Low: Those who didn’t wear sunscreen
It was hot out there in the sunshine, with temperatures in the high 80s for a good portion of the afternoon. Fans seemed to take it in stride, double fisting drinks with beer in one hand and water in the other, a welcome show of responsibility in the face of all that rock and roll attitude in the air. Hopefully fans sunscreened it up as well, or a lot of them will be waking up Monday morning with sunburns and a bad case of racoon eyes from their sunglasses.
High: Joan Jett
Fans were still filing into the stadium as Joan Jett and the Blackhearts dropped a “Cherry Bomb” on its afternoon set, kicking off at just after 4:30 p.m. (L.A. rockers Classless Act kicked things off even earlier, taking the stage just before 4.) Jett’s 45-minute set ripped through “Crimson and Clover,” “I Love Rock and Roll,” “Light of Day” and “I Hate Myself for Loving You,” all played with a still-sneering punk rock spirit. “Bad Reputation” was her closer, but the Rock and Roll Hall of Famer added noting but positivity to the day’s bill.
High: Mötley Crüe merchandising
Judging by attendees’ T-shirts, Sunday’s crowd was heavily a Crüe crowd, with Crüe shirts seemingly, unscientifically outnumbering other acts 2:1. All eras of the Crüe were represented: early tour shirts, reprints of early tour shirts, and even shirts from the band’s supposed farewell tour back in 2015. Poison shirts and Def Leppard shirts were the next most popular, along with tour shirts from the current outing (again, “The Stadium Tour?” Really?), and from there it was a random assemblage of black T-shirt shirts for metal acts such as Metallica, Rob Zombie and others. And in any concert crowd there’s always going to be a few Wu-Tang shirts, so shout out to everyone who was flying the W.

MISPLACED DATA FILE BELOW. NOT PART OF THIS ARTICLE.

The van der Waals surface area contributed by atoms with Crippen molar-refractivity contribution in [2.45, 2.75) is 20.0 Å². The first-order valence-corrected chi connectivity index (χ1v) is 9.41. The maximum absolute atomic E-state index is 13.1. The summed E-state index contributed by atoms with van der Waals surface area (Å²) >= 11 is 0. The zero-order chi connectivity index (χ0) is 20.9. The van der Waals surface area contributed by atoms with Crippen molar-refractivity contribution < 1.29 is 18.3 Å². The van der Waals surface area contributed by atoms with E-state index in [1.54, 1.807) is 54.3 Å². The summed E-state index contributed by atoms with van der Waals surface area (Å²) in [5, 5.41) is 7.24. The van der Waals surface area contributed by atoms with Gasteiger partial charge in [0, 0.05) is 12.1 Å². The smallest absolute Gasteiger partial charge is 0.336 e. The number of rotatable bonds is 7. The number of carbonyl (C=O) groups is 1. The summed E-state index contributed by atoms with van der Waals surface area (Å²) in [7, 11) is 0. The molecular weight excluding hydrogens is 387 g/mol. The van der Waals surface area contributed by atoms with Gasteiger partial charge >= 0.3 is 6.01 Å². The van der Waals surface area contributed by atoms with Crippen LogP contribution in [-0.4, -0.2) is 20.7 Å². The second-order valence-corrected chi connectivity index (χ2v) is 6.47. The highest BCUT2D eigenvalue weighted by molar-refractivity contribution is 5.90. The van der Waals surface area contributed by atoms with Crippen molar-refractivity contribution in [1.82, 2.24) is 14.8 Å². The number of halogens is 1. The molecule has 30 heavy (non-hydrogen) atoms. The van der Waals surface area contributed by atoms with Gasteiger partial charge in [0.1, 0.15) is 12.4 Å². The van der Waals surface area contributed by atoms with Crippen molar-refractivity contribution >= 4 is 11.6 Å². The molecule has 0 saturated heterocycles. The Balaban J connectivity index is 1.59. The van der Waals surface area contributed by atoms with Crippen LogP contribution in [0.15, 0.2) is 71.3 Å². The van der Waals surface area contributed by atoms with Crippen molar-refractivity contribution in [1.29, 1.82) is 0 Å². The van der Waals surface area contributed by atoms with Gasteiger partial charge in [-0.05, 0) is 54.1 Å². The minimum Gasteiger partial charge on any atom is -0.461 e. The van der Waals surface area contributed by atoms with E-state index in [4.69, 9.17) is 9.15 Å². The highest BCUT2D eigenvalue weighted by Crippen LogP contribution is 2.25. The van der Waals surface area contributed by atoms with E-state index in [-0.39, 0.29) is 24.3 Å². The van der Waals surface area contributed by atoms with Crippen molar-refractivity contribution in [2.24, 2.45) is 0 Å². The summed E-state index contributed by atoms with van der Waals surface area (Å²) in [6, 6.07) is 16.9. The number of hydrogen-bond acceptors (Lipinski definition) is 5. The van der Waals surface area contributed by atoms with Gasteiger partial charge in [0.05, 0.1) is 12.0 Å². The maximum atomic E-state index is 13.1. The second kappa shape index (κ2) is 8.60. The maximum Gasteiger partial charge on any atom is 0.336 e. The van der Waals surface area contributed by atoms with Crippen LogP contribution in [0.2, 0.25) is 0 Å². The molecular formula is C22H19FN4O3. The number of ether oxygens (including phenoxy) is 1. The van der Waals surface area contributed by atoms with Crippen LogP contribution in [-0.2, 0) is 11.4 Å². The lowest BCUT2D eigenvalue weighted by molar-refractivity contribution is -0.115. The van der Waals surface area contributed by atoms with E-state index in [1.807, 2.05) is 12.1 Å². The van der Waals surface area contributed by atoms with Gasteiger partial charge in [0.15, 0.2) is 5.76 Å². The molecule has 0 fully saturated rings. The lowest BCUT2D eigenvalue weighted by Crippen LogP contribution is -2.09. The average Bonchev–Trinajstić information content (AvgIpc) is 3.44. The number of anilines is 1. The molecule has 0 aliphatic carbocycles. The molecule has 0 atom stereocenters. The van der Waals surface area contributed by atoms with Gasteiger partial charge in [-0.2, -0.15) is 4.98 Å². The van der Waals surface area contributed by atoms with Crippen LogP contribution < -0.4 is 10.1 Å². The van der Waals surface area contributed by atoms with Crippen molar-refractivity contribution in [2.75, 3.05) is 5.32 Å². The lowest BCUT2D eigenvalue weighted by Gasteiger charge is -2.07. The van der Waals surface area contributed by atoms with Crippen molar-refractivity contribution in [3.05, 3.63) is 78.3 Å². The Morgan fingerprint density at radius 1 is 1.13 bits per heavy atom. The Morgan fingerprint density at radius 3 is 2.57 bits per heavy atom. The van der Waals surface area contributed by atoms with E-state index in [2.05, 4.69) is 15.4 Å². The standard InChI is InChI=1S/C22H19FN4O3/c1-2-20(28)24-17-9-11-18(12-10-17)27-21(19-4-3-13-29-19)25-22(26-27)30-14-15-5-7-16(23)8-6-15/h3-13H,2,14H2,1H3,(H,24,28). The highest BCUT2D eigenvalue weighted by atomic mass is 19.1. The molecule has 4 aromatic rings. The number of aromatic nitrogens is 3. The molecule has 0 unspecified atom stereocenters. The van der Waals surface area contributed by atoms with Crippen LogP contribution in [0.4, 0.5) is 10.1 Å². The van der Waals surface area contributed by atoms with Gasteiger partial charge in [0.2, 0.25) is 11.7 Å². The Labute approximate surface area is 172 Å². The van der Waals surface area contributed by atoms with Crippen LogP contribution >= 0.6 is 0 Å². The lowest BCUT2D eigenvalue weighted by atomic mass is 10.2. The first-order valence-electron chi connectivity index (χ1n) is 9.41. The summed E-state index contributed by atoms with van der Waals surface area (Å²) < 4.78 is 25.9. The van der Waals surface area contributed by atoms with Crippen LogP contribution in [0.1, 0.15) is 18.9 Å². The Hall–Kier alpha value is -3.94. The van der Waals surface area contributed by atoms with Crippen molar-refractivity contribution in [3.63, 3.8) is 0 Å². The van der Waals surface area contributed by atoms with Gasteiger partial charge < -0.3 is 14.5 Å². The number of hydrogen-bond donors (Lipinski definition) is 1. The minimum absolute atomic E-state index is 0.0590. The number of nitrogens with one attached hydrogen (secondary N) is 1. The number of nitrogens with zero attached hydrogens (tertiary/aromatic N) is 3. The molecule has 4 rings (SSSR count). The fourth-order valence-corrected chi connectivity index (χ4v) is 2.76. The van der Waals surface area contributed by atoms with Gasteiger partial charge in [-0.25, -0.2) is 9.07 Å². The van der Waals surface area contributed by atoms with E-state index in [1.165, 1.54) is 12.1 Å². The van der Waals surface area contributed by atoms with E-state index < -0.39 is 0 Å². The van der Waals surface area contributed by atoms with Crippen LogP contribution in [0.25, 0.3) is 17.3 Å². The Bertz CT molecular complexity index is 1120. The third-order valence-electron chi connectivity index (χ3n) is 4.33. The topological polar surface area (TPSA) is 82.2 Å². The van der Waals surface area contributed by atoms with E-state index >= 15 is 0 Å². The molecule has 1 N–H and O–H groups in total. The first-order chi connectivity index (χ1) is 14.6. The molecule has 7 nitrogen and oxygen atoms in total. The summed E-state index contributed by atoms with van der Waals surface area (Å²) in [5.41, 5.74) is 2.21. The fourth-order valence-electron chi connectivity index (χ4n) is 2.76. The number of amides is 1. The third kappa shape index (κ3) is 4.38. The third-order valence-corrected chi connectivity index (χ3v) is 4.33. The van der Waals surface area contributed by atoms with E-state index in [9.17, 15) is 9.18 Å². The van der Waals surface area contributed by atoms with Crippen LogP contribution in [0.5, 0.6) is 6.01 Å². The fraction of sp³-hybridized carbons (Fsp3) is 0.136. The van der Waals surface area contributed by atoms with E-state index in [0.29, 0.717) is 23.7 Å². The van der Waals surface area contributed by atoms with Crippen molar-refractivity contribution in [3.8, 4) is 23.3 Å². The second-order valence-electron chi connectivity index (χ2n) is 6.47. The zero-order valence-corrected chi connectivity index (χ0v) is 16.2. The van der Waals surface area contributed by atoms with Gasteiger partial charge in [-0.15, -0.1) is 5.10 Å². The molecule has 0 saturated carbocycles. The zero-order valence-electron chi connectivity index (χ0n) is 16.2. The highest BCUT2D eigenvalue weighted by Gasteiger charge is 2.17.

Low: Anyone who came hoping for political speechifying
The Supreme Court decision on Roe v Wade wasn’t mentioned once from the stage, nor was there any political moments either one way or the other. It was as if the performers all took an oath to keep politics out of everything and just let the music do the talking, if only for the summer. Poison’s Bret Michaels did give a shout to America’s servicemen and women, and made sure to do so with “zero politics.” The Crüe’s Nikki Sixx briefly made a reference to cancel culture, if you can call that politics, when he gave an item to someone in the front row and said he also gave something to that person’s mother back in 1987. “You can’t cancel Mötley Crüe,” he chuckled after, “so f— everybody.”
High: Pine Knob memories
Sunday’s concert was in downtown Detroit, but the amphitheater 40 miles north, currently celebrating its 50th anniversary season, got some love from the stage as well. Joan Jett mentioned playing Pine Knob as a “scared s—less 17-year-old,” worried “because Pine Knob was famous,” and Bret Michaels also mentioned Poison’s shows at Pine Knob, after noting early Detroit concerts at Blondie’s and Harpo’s.
High: Comerica Park
Sunday was the ballpark’s third concert in three nights, as around 100,000 people attended the weekend’s three shows from Chris Stapleton, Billy Joel and the Crüe and Def Leppard. Elton John will roll through next, on July 18, and the Red Hot Chili Peppers, along with the Strokes, will visit next month, making for a very busy concert calendar for the baseball stadium. It’s been a rough year for the Tigers so far, so at least concerts are bringing some joy back to the old ballpark.